It's different this time for sure when this makes headlines...
In a world where everyone is a lawbreaker, it’s hard to spot the real criminals.
That Makes Sens ... Wait, WHAT??
- Obama signs bill reforming surveillance program (Reuters)
- Tsipras to meet Juncker in Brussels for talks on agreement (AFP)
- Spot the irony: OECD cuts global growth forecast, says recovery taking hold (Reuters)
- The Secret Money Behind Vladimir Putin's War Machine (BBG)
- Companies' Borrowing Spree Darkens Stock Market Future (BBG)
- How OPEC Hurt Big Oil (WSJ)
- What's OPEC Going to Do With Iran's Million Barrels a Day? (BBG)
- Draghi’s Europe Looks Healthiest for Years Despite Greece (BBG)
- Bund yields inch higher, euro holds ahead of ECB (Reuters)
The “inconsequential” war certainly and drastically changed America, of that there is no doubt. Whether for the good, or bad, you’ll have to decide for yourself. On the positive side, the war did cement American independence. It proved that to defeat America on its home ground, a very, very large army, and a great commitment to prolonged and bloody war, was going to be needed. On the negative side; the war left the country with constitutional revisionism, centralized power, protectionism, mercantilism, expansionism, blind patriotism, and militarism. That decentralist small-government thingy conceived by the Founding Fathers didn’t last very long, did it? One must wonder “War, what is it good for? Was it all worth it?”
“When you’re borrowing money for pensions, you’re getting a new credit card to pay off the old one, and you still haven’t paid off the old one.”
If millions of young Americans don't start earning more money, they can't afford to have children, or take care of them properly, and that is the end of us as a nation.
"Six years after the recession ended, many U.S. states are hard pressed to balance budgets because of a sluggish recovery and their own policy decisions and in fact, thirty-two states faced budget gaps in fiscal 2015 or 2016 or both." Bloomberg reports. Indeed, state and local governments are so broke that "even Republican governors loath to raise taxes have proposed higher levies."
It is becoming increasingly clear that the Syriza show will ultimately have to be canceled in Greece (or at least recast) if the country intends to find a long-term solution that allows for stable relations with European creditors, but as we noted on Wednesday, it may be time for Greeks to ask themselves if binding their fate to Europe is in their best interests. Indeed, it's time to take a hard look at the political ramifications of the June 5 IMF deadline and ask if the troika will, in the final analysis, be successful in using financial leverage to undermine the democratic process.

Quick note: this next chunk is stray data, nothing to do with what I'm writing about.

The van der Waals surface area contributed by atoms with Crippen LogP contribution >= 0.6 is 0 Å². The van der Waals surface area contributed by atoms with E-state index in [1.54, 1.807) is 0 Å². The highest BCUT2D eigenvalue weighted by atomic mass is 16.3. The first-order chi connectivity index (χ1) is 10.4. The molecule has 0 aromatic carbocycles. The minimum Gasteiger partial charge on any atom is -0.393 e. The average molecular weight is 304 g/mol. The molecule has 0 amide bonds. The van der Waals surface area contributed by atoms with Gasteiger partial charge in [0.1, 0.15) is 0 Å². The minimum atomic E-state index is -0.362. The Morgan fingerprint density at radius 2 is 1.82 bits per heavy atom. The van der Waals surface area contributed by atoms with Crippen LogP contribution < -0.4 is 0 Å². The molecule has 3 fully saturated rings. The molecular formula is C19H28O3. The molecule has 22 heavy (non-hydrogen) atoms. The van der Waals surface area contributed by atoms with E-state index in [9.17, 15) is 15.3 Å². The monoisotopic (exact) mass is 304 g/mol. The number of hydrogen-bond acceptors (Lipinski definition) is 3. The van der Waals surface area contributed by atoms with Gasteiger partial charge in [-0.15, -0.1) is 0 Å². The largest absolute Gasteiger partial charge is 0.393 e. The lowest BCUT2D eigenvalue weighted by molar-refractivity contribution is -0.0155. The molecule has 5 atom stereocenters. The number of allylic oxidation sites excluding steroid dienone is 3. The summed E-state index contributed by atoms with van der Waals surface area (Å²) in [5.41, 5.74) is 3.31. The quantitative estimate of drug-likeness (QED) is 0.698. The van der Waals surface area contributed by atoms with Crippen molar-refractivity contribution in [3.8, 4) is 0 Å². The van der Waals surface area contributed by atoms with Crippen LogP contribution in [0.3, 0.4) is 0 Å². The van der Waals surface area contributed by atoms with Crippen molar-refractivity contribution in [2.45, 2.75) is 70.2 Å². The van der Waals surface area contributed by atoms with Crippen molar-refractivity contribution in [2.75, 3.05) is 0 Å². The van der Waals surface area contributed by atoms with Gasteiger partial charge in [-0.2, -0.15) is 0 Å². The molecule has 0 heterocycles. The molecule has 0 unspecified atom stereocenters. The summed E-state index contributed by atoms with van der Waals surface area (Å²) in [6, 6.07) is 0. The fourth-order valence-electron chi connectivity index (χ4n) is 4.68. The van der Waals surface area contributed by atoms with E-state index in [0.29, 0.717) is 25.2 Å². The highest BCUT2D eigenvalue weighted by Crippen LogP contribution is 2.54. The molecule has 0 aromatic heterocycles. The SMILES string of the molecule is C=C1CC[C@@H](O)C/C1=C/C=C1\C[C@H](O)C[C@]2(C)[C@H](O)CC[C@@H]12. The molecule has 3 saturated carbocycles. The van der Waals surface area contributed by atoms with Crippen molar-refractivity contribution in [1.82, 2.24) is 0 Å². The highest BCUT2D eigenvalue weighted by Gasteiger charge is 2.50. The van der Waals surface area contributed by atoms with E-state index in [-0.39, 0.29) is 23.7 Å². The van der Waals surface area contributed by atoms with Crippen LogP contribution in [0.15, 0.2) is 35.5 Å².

The Fed stimulates absolutely nothing but the media’s descriptions of it and the various economists and their models that depend solely on them being successful in doing so. If recessions are emotional and irrational pessimism as the monetary textbooks believe, then QE and ZIRP are just right sort of “happy pills” to push emotions back to the “right” direction. Is it any wonder the economy is in danger of sinking toward catastrophic failure?
Speaking in Camden, New Jersey, President Obama just uttered the following Detroit-esque words of doom:
*OBAMA SAYS CAMDEN IS SYMBOL OF PROMISE FOR NATION
Once again, Greece seems to have slipped the financial noose. This brinkmanship is no accident. Since coming to power in January, the Greek government, led by Prime Minister Alexis Tsipras’s Syriza party, has believed that the threat of default – and thus of a financial crisis that might break up the euro – provides negotiating leverage to offset Greece’s lack of economic and political power. But their calculation is based on a false premise.
Following an Illinois Supreme Court ruling that struck down a pension reform plan aimed at closing a $100 billion funding gap, Moody's downgrades Chicago to junk, giving the city the dubious distinction of being the only major city "in recent history" to carry such a low rating other than Detroit. Chicago now faces accelerated payments to creditors of more than $2 billion.
There is propaganda, and then there is the harsh reality, as shown by the case of Denny Rder, 47, of Decatur, Illinois: "look closer, and this city of 75,000 resembles many communities across the industrial Midwest, where the unemployment rate is falling fast in part because workers are disappearing: moving away, retiring or no longer looking for a job."
- Full picture of Clinton charities' foreign government funding remains elusive (Reuters)
- Greece Readies for Another Week of Deadlines (BBG)
- Greece says deal will be 'difficult' at Eurogroup meeting (Reuters)
- Saudi Arabia’s Rulers Snub Arab Summit, Clouding U.S. Bid for Iran Deal (WSJ)
- Saudi Aramco Said to Plan Spending $80 Billion Overseas (BBG)
- The $900 Billion Influx That’s Wreaking Havoc in U.S. Bills (BBG)
- Cameron rules out another Scottish independence vote (Reuters)
- Banks Prep Defense for Anti-Wall Street Campaigns (WSJ)